[osg-users] EXTERNAL: Re: EXTERNAL: Re: Writing texture coordinates on a mesh without going through traversal code?

Rowley, Marlin R marlin.r.rowley at lmco.com
Wed Apr 18 07:31:22 PDT 2018


Excellent tips!  And I totally agree.  It’s a steep learning curve for sure.

Will keep in touch with my development here..



Marlin Rowley
Software Engineer, Staff
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Missiles and Fire Control
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From: osg-users [mailto:osg-users-bounces at lists.openscenegraph.org] On Behalf Of Robert Osfield
Sent: Saturday, April 14, 2018 12:46 PM
To: OpenSceneGraph Users <osg-users at lists.openscenegraph.org>
Subject: EXTERNAL: Re: [osg-users] EXTERNAL: Re: Writing texture coordinates on a mesh without going through traversal code?

On 14 April 2018 at 17:27, Rowley, Marlin R <marlin.r.rowley at lmco.com<mailto:marlin.r.rowley at lmco.com>> wrote:
Hi Robert!

After a lot of hours staying up last night, this morning I found the solution.  It was surprisingly easy.

When I get back to work on Monday I will post the code that hopefully will help other people in the future.  It didn’t have to be as complicated as we were going from before.  Especially not with VS/PS 3.0+.  Fixed-function pipeline is all but obsolete these days.

Fixed function is still widely used, some OSG users still just use 100% fixed function and get on fine, other mix both, others go 100% shaders.  I don't know your background, skills or the real requirements of your application so at this point it's inappropriate to make assumptions about your particular needs.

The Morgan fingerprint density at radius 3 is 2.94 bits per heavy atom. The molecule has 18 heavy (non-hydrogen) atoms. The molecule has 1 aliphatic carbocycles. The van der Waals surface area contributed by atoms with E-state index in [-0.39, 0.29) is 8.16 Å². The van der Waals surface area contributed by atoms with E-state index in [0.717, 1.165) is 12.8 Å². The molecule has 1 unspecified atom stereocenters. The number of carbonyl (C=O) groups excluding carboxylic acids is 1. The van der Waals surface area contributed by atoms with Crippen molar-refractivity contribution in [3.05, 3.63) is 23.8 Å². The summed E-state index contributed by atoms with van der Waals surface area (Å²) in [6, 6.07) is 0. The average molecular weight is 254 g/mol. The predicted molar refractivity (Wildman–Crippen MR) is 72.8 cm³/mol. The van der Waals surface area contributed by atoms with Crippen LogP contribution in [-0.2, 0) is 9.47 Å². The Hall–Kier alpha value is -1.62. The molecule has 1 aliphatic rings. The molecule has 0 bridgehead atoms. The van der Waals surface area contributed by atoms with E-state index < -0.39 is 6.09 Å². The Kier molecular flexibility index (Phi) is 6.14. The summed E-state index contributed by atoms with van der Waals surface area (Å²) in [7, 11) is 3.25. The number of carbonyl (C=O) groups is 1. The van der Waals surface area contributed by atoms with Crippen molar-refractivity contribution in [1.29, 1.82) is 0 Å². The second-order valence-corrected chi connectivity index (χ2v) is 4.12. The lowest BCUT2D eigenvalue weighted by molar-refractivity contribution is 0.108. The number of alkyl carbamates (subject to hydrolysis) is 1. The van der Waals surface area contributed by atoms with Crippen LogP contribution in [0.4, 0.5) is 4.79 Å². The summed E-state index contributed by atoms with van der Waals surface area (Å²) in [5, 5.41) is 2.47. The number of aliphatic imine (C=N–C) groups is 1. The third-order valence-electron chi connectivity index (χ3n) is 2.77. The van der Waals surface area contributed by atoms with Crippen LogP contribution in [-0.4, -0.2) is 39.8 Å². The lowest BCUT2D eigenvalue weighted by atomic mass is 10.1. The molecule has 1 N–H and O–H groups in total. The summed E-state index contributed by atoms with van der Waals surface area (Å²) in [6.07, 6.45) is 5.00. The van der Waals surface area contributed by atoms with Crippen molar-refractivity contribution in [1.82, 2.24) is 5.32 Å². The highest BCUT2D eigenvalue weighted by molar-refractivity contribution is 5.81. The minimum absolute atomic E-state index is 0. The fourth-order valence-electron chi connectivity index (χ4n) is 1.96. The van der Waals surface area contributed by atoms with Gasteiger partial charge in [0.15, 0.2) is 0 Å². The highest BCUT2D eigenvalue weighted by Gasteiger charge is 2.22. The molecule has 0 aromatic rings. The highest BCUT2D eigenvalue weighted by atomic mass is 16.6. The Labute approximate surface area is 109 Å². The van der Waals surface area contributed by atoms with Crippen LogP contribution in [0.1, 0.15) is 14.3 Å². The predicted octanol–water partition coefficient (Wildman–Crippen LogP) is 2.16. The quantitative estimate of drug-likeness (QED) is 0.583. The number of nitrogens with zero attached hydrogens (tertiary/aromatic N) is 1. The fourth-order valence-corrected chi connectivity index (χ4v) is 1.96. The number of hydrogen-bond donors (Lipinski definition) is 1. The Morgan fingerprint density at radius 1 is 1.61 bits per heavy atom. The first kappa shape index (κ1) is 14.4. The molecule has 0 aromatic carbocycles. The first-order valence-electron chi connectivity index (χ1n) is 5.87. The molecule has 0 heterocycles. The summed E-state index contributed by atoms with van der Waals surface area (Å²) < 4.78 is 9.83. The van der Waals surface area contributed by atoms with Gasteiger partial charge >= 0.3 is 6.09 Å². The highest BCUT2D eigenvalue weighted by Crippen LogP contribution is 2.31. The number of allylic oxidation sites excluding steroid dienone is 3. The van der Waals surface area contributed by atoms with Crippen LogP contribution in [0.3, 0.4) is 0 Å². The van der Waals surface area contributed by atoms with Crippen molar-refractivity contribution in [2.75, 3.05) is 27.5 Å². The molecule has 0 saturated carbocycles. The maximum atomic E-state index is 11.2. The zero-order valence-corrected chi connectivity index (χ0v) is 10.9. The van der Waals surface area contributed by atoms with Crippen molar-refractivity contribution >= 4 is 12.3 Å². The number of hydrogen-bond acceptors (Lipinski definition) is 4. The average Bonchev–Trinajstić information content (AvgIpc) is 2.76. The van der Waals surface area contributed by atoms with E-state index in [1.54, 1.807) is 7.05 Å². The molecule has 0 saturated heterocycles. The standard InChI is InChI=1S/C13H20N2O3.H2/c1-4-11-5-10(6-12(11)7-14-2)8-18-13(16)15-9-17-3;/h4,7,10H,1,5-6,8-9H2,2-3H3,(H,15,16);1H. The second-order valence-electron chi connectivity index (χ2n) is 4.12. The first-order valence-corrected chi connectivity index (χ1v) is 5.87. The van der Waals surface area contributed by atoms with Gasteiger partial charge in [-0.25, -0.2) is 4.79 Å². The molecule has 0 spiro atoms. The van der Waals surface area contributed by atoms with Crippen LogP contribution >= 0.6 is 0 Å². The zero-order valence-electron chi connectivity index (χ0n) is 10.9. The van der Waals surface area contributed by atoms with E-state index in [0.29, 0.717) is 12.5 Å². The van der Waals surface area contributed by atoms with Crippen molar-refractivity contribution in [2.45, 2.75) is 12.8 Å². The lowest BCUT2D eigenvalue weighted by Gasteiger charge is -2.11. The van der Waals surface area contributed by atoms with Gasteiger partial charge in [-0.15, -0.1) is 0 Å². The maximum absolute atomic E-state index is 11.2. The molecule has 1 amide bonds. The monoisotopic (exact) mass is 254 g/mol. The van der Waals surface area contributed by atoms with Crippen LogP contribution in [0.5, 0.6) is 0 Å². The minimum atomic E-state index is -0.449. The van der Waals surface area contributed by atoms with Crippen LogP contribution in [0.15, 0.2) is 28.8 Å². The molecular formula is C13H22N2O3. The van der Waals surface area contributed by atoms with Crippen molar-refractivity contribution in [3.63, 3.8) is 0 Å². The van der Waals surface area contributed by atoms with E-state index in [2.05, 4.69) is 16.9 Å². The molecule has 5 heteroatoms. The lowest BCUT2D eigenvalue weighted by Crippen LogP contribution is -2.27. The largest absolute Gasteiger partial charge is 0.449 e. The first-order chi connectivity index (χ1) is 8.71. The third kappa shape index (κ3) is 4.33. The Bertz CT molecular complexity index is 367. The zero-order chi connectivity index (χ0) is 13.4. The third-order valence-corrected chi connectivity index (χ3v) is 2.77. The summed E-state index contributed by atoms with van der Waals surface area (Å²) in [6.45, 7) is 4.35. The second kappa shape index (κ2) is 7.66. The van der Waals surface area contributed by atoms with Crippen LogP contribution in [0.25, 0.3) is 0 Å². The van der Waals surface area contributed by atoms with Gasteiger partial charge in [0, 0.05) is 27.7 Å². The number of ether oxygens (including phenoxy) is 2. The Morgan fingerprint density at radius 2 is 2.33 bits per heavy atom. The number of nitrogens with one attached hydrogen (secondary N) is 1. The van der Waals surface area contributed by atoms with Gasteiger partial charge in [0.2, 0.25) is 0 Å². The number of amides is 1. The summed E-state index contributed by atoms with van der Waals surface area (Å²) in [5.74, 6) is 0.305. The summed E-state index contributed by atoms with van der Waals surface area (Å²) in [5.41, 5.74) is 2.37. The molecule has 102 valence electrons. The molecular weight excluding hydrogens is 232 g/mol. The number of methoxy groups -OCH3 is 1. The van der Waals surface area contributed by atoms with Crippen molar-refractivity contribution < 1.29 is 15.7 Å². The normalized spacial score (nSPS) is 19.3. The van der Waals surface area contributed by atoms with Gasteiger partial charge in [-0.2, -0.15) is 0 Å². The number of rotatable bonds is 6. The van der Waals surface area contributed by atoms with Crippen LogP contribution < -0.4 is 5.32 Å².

For you it might be that a mix of fixed function and shaders will be the most productive approach, for instance you can mix fixed function with shaders via the built in uniforms that it provides.   So with my suggestion of looking at osg::ClipNode / osgclip example is starting place, to illustrate an example of positional state, osg::TexGenNode would be another.  Both of these are fixed function but also can be used directly in shaders when you use the compatible profile or GL2 builds.

As a general note, I'm here trying to help you.  I have almost 17 years of experience with helping new OSG users along the path of using the OSG effectively.  One the most common troubles that I see is in users getting a bit of ahead of themselves trying to solve the more complicated problems before understanding the basics of the OSG, this often leads to trying to force the OSG to work in a way that is far more complex than is actually required.  The best way to help is not to trying a resolve the complex route they have chosen for themselves but to get them to take a step back and explain the end goal that they are trying to achieve rather than solution that they have decided upon.

Once you know where they are going you can start point them in a more productive route and then help them take baby steps along this path.  Once they get on the right path they get to know the OSG API better and also how to think about solutions to problems.


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